April 24th, 2008
I wish there were a better solution than to split up all these children and scatter them throughout Texas.
From the Salt Lake Tribune:
“The hundreds of children from a polygamist compound taken into state custody are on their way to group homes, shelters and residences, but experts and lawyers fear their transition may be much harder than it is for other foster children.”
I know that the allegations of what happened to these kids at the Fundamentalist Church of Jesus Christ of Latter Day Saints Ranch is awful, but right now, they are allegations, and from many news reports, it sounds as if the children and their mothers are suffering terribly in the aftermath. Meanwhile, where’s the due process?
“Buses have already shipped 138 children to group homes or boys’ and girls’ ranches, but most of the remaining children will be separated from their mothers for the first time when they are sent out of San Angelo in the coming days.”
“Children under 12 months will be placed in foster homes with siblings who are under 5, she said, and every attempt will be made to place [other] siblings together.”
When I read stories like these, I wonder: If the purpose is to remove these children from a negative environment, why place them in a similarly upsetting situation? From many accounts, Texas’ (like many states) foster care system is hurting and surely not all these homes can be personally evaluated for safety, or the provision of a good upbringing. Are these children being removed from one allegedly abusive situation only to be placed in another?
From a 2006 Texas Comptroller statement:
“Data shows that while the number of foster children in our state’s care increased 24 percent from 26,133 in Fiscal 2003 to 32,474 in Fiscal 2005, the number of deaths increased 60 percent.”
“If you compare the number of deaths of children in our state’s population to the number of deaths in our state’s foster care system, a child is four times more likely to die in our state’s foster care system.”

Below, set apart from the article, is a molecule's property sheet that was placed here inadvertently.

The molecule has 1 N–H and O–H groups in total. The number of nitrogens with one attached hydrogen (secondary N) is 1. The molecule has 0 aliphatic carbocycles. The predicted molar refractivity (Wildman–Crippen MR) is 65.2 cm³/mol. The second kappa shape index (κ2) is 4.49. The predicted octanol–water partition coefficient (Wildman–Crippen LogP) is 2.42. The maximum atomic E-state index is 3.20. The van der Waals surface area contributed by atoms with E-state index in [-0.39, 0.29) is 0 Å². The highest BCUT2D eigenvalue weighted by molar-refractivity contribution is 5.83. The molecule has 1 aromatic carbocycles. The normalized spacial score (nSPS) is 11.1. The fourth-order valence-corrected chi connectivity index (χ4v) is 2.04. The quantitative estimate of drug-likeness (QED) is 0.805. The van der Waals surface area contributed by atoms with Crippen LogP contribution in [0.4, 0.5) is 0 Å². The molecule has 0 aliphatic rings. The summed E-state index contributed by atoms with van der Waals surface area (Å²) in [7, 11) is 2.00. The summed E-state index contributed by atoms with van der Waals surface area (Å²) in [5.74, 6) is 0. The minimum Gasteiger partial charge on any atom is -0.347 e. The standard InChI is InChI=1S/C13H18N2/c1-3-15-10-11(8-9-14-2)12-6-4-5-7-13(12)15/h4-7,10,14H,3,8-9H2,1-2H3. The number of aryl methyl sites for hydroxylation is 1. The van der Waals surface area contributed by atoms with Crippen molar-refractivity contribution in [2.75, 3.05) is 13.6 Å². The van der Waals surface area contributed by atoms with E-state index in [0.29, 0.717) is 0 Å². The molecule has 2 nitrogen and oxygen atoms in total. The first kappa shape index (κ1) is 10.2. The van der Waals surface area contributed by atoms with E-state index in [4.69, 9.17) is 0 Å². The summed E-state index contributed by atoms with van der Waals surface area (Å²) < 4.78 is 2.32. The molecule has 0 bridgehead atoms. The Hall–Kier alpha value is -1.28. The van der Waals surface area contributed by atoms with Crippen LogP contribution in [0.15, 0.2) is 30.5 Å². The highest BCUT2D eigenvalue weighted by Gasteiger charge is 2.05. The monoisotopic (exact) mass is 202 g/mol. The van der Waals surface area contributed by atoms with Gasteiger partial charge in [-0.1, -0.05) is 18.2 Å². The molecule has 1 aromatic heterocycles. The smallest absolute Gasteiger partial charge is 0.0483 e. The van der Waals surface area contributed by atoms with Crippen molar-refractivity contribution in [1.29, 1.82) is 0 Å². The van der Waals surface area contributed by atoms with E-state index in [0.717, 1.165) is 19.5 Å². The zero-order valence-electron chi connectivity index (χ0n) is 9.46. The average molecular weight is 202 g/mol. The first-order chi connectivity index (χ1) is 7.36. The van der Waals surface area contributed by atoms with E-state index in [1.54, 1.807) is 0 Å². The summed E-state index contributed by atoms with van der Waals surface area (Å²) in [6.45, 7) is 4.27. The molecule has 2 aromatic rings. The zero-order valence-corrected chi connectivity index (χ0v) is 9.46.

“Based on Fiscal 2004 data provided by the Health and Human Services Commission, about 100 children received treatment for poisoning from medications; 63 foster children received medical treatment for rape that occurred while in the foster care system; and 142 children gave birth while in the state foster care system.”
Do the judges associated with this case feel satisfied? As if maybe their part in this is done? Have any of the lawyers, CPS employees, and so on thought through this solution to its end? The response seems so impersonal: allegations of abuse? remove kids from parents. separate siblings. truck all to different parts of the state.
I’m absolutely all for taking children out of an abusive environment. But, how about continuing responsibility from the people who put these kids in the foster care system? Who’s going to ensure they’re not being abused in that new environment? Who’s going to work to keep siblings together? Who’s going to pay follow-up visits to these group and foster homes and keep tabs on the new caregivers? Or, is it just enough to ship these kids somewhere else and hope for the best?
This is when I wish I had a million-sq.-ft. home, staffed with loving caregivers, to house these children until something is proved one way or the other in this case.
Something in the system is broken. When are we going to put as much energy into fixing it as we do in speaking out against it (myself included)?
What do you think should happen?